They bought sheets of block board from their local DIY store and took it in turns to stand against the boards to be measured. "The coffins are absolutely straightforward, traditional coffin shapes, beautifully made. The handles are made of yachting rope, and because we happened to have some green paint they are both painted fir green. A friend decorated the lid of mine with red poppies and my husband's is plain."
A local carpenter heard what they were up to and offered them cedarwood shavings as a sweet-smelling lining. These are now bagged up and wait in the shed along with the coffins. "The lid of my coffin hangs on the shed wall like a painting and I see it every day. It is all very matter of fact, something we did together." The total cost of the Huelins' coffins was about pounds 50 each, which is cheaper than any other coffins on the market. Word spread. They got so many enquiries from people wanting to do the same that David Huelin drew up his design for the Natural Death Handbook, available from the NDC.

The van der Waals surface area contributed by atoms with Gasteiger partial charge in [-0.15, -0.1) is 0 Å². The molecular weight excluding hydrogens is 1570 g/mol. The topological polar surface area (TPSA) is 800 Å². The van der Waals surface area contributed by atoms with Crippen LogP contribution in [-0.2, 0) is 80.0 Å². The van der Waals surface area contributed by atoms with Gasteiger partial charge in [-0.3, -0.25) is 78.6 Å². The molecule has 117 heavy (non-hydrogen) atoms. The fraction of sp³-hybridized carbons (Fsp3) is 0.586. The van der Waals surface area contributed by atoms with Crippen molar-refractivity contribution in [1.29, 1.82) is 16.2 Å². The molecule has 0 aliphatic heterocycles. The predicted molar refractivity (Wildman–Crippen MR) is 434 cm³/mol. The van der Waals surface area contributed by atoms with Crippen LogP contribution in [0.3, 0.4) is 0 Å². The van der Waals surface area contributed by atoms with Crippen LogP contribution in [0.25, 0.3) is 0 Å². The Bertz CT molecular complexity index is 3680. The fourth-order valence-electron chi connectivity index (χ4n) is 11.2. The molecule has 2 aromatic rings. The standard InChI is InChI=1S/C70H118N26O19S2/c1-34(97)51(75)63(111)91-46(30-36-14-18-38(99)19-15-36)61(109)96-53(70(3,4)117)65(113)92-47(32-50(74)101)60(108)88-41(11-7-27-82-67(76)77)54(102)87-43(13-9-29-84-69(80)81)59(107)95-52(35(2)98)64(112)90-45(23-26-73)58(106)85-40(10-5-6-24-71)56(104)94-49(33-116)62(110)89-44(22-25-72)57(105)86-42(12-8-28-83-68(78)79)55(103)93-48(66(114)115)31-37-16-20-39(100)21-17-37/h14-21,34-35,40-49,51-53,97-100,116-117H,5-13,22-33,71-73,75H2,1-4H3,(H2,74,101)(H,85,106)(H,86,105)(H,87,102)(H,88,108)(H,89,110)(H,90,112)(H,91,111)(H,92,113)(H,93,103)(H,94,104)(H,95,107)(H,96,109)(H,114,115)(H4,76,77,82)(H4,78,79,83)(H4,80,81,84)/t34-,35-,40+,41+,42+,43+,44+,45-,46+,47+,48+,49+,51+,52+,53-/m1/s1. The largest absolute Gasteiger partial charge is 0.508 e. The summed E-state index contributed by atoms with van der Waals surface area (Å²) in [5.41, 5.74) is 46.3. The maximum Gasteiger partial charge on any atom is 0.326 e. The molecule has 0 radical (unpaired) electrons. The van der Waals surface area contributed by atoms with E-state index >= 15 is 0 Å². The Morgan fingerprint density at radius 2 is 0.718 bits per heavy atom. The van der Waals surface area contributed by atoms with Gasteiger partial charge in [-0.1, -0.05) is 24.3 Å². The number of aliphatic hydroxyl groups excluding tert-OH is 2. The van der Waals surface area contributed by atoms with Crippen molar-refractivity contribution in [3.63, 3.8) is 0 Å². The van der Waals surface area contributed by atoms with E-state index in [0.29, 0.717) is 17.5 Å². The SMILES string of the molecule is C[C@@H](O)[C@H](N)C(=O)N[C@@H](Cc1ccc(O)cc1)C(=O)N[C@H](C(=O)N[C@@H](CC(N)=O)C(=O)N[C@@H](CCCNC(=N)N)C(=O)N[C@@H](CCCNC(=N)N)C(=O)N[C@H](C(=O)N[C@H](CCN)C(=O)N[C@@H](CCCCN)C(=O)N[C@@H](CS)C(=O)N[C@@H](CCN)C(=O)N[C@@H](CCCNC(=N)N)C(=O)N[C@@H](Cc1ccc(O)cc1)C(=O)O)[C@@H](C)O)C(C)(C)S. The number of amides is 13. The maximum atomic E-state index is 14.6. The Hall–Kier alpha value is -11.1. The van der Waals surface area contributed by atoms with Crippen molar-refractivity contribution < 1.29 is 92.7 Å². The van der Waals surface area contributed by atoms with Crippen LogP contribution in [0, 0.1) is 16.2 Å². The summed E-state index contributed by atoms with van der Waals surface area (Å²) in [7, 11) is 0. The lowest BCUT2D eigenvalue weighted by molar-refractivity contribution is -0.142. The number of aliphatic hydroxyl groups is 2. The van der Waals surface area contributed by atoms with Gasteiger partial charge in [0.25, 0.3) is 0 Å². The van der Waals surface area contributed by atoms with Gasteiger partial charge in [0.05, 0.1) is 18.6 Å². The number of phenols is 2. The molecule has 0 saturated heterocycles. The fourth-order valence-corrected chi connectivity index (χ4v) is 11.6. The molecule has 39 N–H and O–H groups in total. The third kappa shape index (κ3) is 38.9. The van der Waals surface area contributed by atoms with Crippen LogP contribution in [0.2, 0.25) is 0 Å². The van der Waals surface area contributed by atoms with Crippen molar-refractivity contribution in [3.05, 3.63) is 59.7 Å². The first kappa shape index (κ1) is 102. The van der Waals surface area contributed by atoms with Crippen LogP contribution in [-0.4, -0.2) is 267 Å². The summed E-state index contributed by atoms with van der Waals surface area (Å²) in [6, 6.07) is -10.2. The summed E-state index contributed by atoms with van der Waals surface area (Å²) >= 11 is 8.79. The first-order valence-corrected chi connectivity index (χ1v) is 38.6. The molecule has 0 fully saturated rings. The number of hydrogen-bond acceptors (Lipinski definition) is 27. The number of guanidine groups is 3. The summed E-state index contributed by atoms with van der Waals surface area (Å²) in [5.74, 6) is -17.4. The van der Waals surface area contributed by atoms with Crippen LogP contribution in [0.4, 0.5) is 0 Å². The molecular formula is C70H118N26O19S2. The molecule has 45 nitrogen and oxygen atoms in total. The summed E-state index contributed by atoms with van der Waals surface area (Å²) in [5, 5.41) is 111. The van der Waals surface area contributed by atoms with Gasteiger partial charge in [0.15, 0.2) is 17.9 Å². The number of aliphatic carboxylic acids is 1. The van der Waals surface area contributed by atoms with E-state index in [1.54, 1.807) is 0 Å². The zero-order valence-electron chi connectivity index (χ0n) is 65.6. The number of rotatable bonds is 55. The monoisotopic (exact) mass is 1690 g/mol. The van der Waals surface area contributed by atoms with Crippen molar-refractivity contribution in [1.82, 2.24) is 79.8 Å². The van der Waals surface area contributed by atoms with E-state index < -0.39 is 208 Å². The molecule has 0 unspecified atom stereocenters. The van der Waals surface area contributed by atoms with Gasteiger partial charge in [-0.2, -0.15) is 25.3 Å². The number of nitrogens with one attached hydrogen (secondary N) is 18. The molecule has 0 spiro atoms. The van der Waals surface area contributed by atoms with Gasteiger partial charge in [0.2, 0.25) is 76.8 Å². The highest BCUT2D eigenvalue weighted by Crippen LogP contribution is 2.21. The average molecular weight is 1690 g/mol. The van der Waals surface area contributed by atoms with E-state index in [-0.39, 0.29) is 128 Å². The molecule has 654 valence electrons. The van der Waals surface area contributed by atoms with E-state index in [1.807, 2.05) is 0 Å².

Although the Huelins' funeral arrangements do not include pall bearers or a funeral director, they have gone for a traditional funeral plot: "It's a double-decker grave in a sunny spot near the potting shed. There is a bench there and we like to think this is where the grave diggers sit to eat their sandwiches."
Barbara thinks that making your own arrangements can be therapeutic. "When one of us has to pop off, there will be a nice feeling about it. The coffins are part of the furniture now and there is nothing frightening about them. There is no knowing how one will be affected, I just imagine that the grieving will be that much easier."
Heaven on Earth, 47 Picton St, Bristol BS6 5PZ (0117 942 1836). Vic Fearn & Co, Crabtree Mill, Hempshill Lane, Bulwell, Nottingham NG6 8PF (0115 977 1571). The Natural Death Centre, 20 Heber Road, London NW2 6AA (0181-208 2853)